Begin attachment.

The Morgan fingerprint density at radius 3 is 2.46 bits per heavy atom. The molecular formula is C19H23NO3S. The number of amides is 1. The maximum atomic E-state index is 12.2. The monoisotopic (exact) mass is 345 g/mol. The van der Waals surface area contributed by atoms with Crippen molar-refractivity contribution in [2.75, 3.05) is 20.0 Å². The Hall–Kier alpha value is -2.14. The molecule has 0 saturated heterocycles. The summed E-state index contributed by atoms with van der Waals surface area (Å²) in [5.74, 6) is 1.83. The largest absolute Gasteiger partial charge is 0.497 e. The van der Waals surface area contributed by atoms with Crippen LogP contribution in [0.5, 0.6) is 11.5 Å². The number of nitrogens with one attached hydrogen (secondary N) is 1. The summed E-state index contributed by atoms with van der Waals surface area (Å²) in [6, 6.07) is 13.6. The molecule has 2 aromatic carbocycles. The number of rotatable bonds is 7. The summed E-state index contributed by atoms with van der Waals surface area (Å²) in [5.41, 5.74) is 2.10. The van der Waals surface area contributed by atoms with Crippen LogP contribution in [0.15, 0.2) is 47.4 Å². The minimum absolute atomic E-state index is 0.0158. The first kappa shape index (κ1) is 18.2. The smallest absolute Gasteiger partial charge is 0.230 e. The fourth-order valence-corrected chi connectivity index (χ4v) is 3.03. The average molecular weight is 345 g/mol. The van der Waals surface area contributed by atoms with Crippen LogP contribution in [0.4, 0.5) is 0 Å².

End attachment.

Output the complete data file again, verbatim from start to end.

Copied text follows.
The Morgan fingerprint density at radius 3 is 2.46 bits per heavy atom. The molecular formula is C19H23NO3S. The number of amides is 1. The maximum atomic E-state index is 12.2. The monoisotopic (exact) mass is 345 g/mol. The van der Waals surface area contributed by atoms with Crippen molar-refractivity contribution in [2.75, 3.05) is 20.0 Å². The Hall–Kier alpha value is -2.14. The molecule has 0 saturated heterocycles. The summed E-state index contributed by atoms with van der Waals surface area (Å²) in [5.74, 6) is 1.83. The largest absolute Gasteiger partial charge is 0.497 e. The van der Waals surface area contributed by atoms with Crippen LogP contribution in [0.5, 0.6) is 11.5 Å². The number of nitrogens with one attached hydrogen (secondary N) is 1. The summed E-state index contributed by atoms with van der Waals surface area (Å²) in [6, 6.07) is 13.6. The molecule has 2 aromatic carbocycles. The number of rotatable bonds is 7. The summed E-state index contributed by atoms with van der Waals surface area (Å²) in [5.41, 5.74) is 2.10. The van der Waals surface area contributed by atoms with Crippen LogP contribution in [0.15, 0.2) is 47.4 Å². The minimum absolute atomic E-state index is 0.0158. The first kappa shape index (κ1) is 18.2. The smallest absolute Gasteiger partial charge is 0.230 e. The fourth-order valence-corrected chi connectivity index (χ4v) is 3.03. The average molecular weight is 345 g/mol. The van der Waals surface area contributed by atoms with Crippen LogP contribution in [0.4, 0.5) is 0 Å².